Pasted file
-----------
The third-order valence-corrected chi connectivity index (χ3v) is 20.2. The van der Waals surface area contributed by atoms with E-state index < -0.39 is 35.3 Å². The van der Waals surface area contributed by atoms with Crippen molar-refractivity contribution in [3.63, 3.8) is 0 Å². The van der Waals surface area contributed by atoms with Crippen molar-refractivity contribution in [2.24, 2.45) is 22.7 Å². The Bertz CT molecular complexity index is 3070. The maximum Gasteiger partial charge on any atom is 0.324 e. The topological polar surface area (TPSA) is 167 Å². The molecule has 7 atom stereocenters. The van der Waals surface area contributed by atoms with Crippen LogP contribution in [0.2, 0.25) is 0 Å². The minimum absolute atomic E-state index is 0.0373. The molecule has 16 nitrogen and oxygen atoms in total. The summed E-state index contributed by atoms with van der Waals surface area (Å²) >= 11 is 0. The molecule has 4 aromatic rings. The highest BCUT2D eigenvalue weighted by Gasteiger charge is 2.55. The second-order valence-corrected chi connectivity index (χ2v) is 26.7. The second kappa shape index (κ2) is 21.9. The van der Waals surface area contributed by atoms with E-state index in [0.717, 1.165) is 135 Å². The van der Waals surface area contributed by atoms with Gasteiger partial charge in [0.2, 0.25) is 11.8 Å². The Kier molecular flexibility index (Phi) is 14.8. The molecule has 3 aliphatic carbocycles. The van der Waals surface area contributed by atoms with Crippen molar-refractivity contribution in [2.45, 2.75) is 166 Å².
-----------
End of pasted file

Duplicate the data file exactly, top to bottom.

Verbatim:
The third-order valence-corrected chi connectivity index (χ3v) is 20.2. The van der Waals surface area contributed by atoms with E-state index < -0.39 is 35.3 Å². The van der Waals surface area contributed by atoms with Crippen molar-refractivity contribution in [3.63, 3.8) is 0 Å². The van der Waals surface area contributed by atoms with Crippen molar-refractivity contribution in [2.24, 2.45) is 22.7 Å². The Bertz CT molecular complexity index is 3070. The maximum Gasteiger partial charge on any atom is 0.324 e. The topological polar surface area (TPSA) is 167 Å². The molecule has 7 atom stereocenters. The van der Waals surface area contributed by atoms with Crippen LogP contribution in [0.2, 0.25) is 0 Å². The minimum absolute atomic E-state index is 0.0373. The molecule has 16 nitrogen and oxygen atoms in total. The summed E-state index contributed by atoms with van der Waals surface area (Å²) >= 11 is 0. The molecule has 4 aromatic rings. The highest BCUT2D eigenvalue weighted by Gasteiger charge is 2.55. The second-order valence-corrected chi connectivity index (χ2v) is 26.7. The second kappa shape index (κ2) is 21.9. The van der Waals surface area contributed by atoms with E-state index in [0.717, 1.165) is 135 Å². The van der Waals surface area contributed by atoms with Gasteiger partial charge in [0.2, 0.25) is 11.8 Å². The Kier molecular flexibility index (Phi) is 14.8. The molecule has 3 aliphatic carbocycles. The van der Waals surface area contributed by atoms with Crippen molar-refractivity contribution in [2.45, 2.75) is 166 Å².